By Jalisa Lane
Those standing on the Dais were the next to die. Stripped of their clothing and their humanity, the four men and women were condemned by the Crown for their defects. Seen or unseen, she couldn’t tell from where she stood, but their whimpering stuck sharp pains into her heart.
The announcer climbed onto the Dais with his parchment. “Hail Fairest of Ardania! Today we shall please the Divine Six who spoke so many years ago to cure our hearts and our land from the defect and the weak. They may be our friends, or a family member, but the Law is the law, and the Crown and the High Gods has spoken. The two men are defected by criminal acts and obstruction of order in the Runes, and the two women have failed to meet their debts. Either who, their punishment will be death. May the gods accept this sacrifice and bless the Kingdom of Ardania.”
Mageia Unknown clenched the hilt of her sword as the crowd cheered, seeking the sight of blood. She glared from her cloak’s hood that concealed her purple eyes scolding the empty crimson ones of the god of life and death. The statue stood amongst the other five gods gracing the entrance to the Hamino’s Temple built into the structure of the Mideri Wall.
The families of the lost wept closer to the Dais, shouting their goodbyes and pleas for mercy as a ferry priest of the temple recited a prayer.
“Dawnis have mercy,” Mageia muttered.
The executioner prepared his sword and with one swift motion separated the first man’s head from his body. Blood squirted everywhere. Its metal odor clung to the spring breeze, curling her stomach. She hated working during executions, but it was the only best time to collect from the pockets of those who found these proceedings pleasing and holy.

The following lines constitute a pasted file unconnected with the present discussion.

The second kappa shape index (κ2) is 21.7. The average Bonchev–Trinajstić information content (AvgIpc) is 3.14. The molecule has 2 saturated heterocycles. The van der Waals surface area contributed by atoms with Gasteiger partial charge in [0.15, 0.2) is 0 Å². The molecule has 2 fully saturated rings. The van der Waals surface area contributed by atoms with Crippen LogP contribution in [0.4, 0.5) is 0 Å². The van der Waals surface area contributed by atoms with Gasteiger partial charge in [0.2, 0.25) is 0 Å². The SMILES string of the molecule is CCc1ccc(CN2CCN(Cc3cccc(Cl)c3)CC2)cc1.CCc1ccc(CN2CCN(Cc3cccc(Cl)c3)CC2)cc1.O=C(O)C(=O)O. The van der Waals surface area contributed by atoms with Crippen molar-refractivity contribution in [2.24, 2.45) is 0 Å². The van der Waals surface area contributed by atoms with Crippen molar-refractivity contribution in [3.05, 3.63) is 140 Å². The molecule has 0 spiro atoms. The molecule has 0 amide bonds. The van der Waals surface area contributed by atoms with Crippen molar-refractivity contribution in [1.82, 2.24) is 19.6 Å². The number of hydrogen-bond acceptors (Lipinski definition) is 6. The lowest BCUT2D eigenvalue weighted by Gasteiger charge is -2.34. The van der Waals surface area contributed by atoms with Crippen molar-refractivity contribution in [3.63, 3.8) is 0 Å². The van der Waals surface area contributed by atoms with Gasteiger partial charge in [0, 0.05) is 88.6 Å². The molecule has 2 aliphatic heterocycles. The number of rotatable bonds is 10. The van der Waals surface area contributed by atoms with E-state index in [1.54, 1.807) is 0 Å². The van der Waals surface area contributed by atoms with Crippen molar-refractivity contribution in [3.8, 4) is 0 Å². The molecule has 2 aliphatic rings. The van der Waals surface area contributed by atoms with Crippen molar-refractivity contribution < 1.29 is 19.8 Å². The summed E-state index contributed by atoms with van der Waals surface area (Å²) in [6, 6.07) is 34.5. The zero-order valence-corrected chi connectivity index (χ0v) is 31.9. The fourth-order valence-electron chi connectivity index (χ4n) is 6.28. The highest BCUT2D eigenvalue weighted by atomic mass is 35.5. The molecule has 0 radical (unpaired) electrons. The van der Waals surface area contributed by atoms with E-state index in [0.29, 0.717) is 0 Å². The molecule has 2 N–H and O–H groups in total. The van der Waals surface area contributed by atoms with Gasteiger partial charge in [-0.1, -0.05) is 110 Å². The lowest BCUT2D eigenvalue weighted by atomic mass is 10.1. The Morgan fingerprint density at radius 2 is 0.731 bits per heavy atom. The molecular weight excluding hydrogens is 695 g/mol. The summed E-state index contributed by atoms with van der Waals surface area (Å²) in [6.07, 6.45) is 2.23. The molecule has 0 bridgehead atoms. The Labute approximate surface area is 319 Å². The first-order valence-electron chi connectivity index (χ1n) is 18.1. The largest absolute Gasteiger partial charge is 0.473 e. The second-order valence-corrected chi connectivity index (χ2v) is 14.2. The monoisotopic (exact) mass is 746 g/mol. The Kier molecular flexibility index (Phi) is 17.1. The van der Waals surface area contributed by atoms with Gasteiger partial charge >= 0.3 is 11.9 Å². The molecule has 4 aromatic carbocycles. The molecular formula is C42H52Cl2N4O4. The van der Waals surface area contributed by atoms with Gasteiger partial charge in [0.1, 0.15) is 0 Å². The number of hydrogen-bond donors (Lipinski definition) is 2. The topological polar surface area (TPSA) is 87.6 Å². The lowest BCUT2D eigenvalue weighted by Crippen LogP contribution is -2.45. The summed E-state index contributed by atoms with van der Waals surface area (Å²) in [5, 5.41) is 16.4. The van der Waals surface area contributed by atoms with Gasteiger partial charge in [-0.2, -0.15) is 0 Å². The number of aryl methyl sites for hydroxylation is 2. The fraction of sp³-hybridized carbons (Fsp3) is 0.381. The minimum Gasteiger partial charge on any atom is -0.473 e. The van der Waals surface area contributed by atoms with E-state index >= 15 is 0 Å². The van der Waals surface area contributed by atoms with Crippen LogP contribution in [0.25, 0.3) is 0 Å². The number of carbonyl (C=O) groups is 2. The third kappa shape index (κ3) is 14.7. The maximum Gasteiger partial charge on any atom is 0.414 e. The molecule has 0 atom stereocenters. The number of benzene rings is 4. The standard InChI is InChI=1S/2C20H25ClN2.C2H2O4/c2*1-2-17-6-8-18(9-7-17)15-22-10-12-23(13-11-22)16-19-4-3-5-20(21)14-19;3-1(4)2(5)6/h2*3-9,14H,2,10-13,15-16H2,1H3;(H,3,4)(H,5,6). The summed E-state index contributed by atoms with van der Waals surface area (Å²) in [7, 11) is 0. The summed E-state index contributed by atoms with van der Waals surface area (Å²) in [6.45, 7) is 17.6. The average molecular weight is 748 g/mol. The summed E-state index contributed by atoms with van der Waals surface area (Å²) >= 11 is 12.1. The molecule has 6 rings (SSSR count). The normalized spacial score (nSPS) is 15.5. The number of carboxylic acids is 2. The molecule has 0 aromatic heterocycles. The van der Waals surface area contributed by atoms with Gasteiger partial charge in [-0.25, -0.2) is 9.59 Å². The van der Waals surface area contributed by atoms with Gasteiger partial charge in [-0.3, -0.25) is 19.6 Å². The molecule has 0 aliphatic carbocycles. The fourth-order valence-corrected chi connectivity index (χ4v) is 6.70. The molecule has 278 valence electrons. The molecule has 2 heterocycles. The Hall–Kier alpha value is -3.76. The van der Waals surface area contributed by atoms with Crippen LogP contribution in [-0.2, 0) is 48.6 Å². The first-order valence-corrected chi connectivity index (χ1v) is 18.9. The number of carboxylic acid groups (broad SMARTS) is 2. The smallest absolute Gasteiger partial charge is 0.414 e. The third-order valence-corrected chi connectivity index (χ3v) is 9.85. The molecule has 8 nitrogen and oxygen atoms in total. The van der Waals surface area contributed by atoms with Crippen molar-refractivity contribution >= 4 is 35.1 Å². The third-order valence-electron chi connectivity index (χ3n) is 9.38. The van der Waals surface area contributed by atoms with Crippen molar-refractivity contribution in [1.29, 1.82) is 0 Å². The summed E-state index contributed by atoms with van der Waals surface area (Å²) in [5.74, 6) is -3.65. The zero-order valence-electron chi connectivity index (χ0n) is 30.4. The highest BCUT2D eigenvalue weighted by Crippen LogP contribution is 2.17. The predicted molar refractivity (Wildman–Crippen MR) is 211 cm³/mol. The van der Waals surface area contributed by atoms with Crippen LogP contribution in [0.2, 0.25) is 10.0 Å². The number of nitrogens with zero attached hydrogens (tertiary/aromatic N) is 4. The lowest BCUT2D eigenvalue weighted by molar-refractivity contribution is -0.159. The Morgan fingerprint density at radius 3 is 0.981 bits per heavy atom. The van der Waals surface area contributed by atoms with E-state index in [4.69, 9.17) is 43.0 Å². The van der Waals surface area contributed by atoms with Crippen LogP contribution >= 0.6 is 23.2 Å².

A hand tugged her sleeve. She caught eyes with Faebrin, a teen member of her family who didn’t need to cover his face. His birth defect dwelled on his chest and the Crescent Mark on the side of his neck identified him as a Strange. The burn in his narrowed eyes reminded her of what they came to the Dais Grounds to do. When she nodded, he swooped away into the crowd.
Swift and with years of great skill, Mageia pick-pocketed coins, purses, timepieces, fancy pipes, and anything her sticky fingers touched. The sack within her cloak grew heavy, but not heavy enough to weigh down her silent feet. She was of a woman’s average, law enforced height, about five by six inches that would not make her stand out. Many wore cloaks like hers with their hoods flopped onto their heads to block Mesori’s angry sun. So, she weaved through the rowdy crowd undetected.
Midlaan soldiers and guards in their greens and black chuckled at the horror taking place on the platform. They were unaware of the many thieving fingers doing what they knew best right under their noses.
The temple guards grabbed the third Strange who gave a heart-wrenching scream as they forced her onto her knees. The priest muttered his prayers to the gods as the woman whimpered sore. The crowd’s ruckus heightened and all Mageia could do was avert her eyes as the sword came down. Past images of standing on the Dais made her chest tighten.